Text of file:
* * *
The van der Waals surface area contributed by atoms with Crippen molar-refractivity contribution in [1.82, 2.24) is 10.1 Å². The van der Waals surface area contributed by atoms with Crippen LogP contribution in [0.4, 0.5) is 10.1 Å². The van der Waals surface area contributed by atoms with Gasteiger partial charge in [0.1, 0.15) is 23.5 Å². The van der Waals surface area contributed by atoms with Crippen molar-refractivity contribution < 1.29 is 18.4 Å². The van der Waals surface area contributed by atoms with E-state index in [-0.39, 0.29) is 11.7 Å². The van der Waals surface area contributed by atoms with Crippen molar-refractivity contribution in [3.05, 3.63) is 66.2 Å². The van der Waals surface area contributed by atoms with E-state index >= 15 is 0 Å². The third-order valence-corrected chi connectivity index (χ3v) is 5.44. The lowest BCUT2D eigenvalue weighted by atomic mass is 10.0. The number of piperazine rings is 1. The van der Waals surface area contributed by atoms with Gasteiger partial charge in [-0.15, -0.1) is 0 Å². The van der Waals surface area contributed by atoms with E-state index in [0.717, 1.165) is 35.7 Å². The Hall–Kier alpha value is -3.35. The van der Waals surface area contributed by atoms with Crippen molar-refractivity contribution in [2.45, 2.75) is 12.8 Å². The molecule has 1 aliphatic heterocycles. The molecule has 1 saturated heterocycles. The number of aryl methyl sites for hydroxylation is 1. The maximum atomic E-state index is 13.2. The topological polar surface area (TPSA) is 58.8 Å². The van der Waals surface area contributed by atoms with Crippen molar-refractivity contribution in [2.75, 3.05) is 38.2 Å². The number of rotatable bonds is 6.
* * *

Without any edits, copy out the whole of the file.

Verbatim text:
The van der Waals surface area contributed by atoms with Crippen molar-refractivity contribution in [1.82, 2.24) is 10.1 Å². The van der Waals surface area contributed by atoms with Crippen LogP contribution in [0.4, 0.5) is 10.1 Å². The van der Waals surface area contributed by atoms with Gasteiger partial charge in [0.1, 0.15) is 23.5 Å². The van der Waals surface area contributed by atoms with Crippen molar-refractivity contribution < 1.29 is 18.4 Å². The van der Waals surface area contributed by atoms with E-state index in [-0.39, 0.29) is 11.7 Å². The van der Waals surface area contributed by atoms with Crippen molar-refractivity contribution in [3.05, 3.63) is 66.2 Å². The van der Waals surface area contributed by atoms with E-state index >= 15 is 0 Å². The third-order valence-corrected chi connectivity index (χ3v) is 5.44. The lowest BCUT2D eigenvalue weighted by atomic mass is 10.0. The number of piperazine rings is 1. The van der Waals surface area contributed by atoms with Gasteiger partial charge in [-0.15, -0.1) is 0 Å². The van der Waals surface area contributed by atoms with E-state index in [0.717, 1.165) is 35.7 Å². The Hall–Kier alpha value is -3.35. The van der Waals surface area contributed by atoms with Crippen molar-refractivity contribution in [2.45, 2.75) is 12.8 Å². The molecule has 1 aliphatic heterocycles. The molecule has 1 saturated heterocycles. The number of aryl methyl sites for hydroxylation is 1. The maximum atomic E-state index is 13.2. The topological polar surface area (TPSA) is 58.8 Å². The van der Waals surface area contributed by atoms with Crippen molar-refractivity contribution in [2.75, 3.05) is 38.2 Å². The number of rotatable bonds is 6.